Table_1_A Systematic Review Examining the Relationship Between Habit and Physical Activity Behavior in Longitudinal Studies.DOCX (667.1 kB)
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Table_1_A Systematic Review Examining the Relationship Between Habit and Physical Activity Behavior in Longitudinal Studies.DOCX

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posted on 04.03.2021, 04:55 by Katharina Feil, Sarah Allion, Susanne Weyland, Darko Jekauc

Purpose: To explain physical activity behavior, social-cognitive theories were most commonly used in the past. Besides conscious processes, the approach of dual processes additionally incorporates non-conscious regulatory processes into physical activity behavior theories. Habits are one of various non-conscious variables that can influence behavior and thus play an important role in terms of behavior change. The aim of this review was to examine the relationship between habit strength and physical activity behavior in longitudinal studies.

Methods: According to the PRISMA guidelines, a systematic search was conducted in three databases. Only peer-reviewed articles using a longitudinal study design were included. Both, habit and physical activity were measured at least once, and habit was related to physical activity behavior. Study quality was evaluated by assessment tools of the NHLBI.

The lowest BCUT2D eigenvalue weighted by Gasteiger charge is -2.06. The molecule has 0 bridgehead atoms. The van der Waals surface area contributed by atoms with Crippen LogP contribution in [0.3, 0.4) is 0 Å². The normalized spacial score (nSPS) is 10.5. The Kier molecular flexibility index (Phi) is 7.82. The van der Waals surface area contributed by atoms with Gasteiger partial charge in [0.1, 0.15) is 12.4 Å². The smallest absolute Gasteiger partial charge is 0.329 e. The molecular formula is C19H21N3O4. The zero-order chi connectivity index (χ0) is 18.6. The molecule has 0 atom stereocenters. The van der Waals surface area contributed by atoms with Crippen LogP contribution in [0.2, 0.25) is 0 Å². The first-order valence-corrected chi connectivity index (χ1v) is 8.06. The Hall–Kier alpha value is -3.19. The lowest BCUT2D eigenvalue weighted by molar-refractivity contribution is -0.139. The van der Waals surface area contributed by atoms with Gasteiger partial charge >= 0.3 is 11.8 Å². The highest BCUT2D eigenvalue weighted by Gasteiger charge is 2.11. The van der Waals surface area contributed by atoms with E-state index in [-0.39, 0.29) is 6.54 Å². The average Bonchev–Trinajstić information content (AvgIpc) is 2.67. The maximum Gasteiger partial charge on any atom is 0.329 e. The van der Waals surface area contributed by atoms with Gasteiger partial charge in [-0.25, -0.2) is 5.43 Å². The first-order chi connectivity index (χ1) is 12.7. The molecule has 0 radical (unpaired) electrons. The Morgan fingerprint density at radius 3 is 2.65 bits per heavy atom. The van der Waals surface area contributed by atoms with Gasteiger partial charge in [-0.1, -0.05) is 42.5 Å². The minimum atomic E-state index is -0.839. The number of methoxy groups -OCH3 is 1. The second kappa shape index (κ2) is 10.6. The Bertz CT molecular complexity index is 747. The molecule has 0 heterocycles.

Results: Of 3.382 identified publications between 2016 and 2019, fifteen studies with different study designs were included. Most studies supported that positive correlations between habit and physical activity exist. Some positive direct and indirect effects of habit on physical activity were detected and only a minority of studies showed the influence of physical activity on habit strength. Studies differentiating between instigation and execution habit found positive correlations and revealed instigation habit as a stronger predictor of physical activity. The quality of studies was rated as reasonable using assessment tools of the NHLBI.

Conclusion: This review revealed a bidirectional relationship between habit and physical activity. Whether habit predicts physical activity or vice versa is still unclear. The observation of habit influencing physical activity may be most appropriate in studies fostering physical activity maintenance while the influence of physical activity on habit may be reasonable in experimental studies with physical activity as intervention content to form a habit. Future investigations should differentiate between habit formation and physical activity maintenance studies depending on the research objective. Long-term study designs addressing the complexity of habitual behavior would be beneficial for establishing cue-behavior associations for the formation of habits. Furthermore, studies should differentiate between instigation and execution habit in order to investigate the influence of both variables on physical activity behavior independently.

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